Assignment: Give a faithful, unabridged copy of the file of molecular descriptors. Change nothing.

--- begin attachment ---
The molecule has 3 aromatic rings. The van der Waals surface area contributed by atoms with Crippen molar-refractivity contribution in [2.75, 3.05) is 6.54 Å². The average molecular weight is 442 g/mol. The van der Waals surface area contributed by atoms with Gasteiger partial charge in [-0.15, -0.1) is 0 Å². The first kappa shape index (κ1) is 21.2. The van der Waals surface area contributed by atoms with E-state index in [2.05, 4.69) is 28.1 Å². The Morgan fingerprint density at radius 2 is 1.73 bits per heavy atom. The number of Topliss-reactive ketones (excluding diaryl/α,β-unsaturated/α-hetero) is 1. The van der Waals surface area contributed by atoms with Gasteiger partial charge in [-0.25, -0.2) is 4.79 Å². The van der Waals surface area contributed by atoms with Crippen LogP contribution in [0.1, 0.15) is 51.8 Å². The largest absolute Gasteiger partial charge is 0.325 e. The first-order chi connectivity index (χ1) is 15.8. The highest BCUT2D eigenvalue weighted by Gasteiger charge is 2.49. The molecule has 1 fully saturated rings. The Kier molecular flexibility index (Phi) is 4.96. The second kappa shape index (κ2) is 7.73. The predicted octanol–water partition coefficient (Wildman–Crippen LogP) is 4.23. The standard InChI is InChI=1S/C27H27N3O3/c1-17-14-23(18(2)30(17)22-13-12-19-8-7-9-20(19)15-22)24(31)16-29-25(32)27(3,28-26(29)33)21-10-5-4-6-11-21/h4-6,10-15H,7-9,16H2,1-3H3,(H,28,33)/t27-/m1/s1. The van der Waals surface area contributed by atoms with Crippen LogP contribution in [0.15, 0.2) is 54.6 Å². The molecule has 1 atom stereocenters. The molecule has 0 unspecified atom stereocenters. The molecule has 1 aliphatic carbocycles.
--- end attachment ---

The molecule has 3 aromatic rings. The van der Waals surface area contributed by atoms with Crippen molar-refractivity contribution in [2.75, 3.05) is 6.54 Å². The average molecular weight is 442 g/mol. The van der Waals surface area contributed by atoms with Gasteiger partial charge in [-0.15, -0.1) is 0 Å². The first kappa shape index (κ1) is 21.2. The van der Waals surface area contributed by atoms with E-state index in [2.05, 4.69) is 28.1 Å². The Morgan fingerprint density at radius 2 is 1.73 bits per heavy atom. The number of Topliss-reactive ketones (excluding diaryl/α,β-unsaturated/α-hetero) is 1. The van der Waals surface area contributed by atoms with Gasteiger partial charge in [-0.25, -0.2) is 4.79 Å². The van der Waals surface area contributed by atoms with Crippen LogP contribution in [0.1, 0.15) is 51.8 Å². The largest absolute Gasteiger partial charge is 0.325 e. The first-order chi connectivity index (χ1) is 15.8. The highest BCUT2D eigenvalue weighted by Gasteiger charge is 2.49. The molecule has 1 fully saturated rings. The Kier molecular flexibility index (Phi) is 4.96. The second kappa shape index (κ2) is 7.73. The predicted octanol–water partition coefficient (Wildman–Crippen LogP) is 4.23. The standard InChI is InChI=1S/C27H27N3O3/c1-17-14-23(18(2)30(17)22-13-12-19-8-7-9-20(19)15-22)24(31)16-29-25(32)27(3,28-26(29)33)21-10-5-4-6-11-21/h4-6,10-15H,7-9,16H2,1-3H3,(H,28,33)/t27-/m1/s1. The van der Waals surface area contributed by atoms with Crippen LogP contribution in [0.15, 0.2) is 54.6 Å². The molecule has 1 atom stereocenters. The molecule has 0 unspecified atom stereocenters. The molecule has 1 aliphatic carbocycles.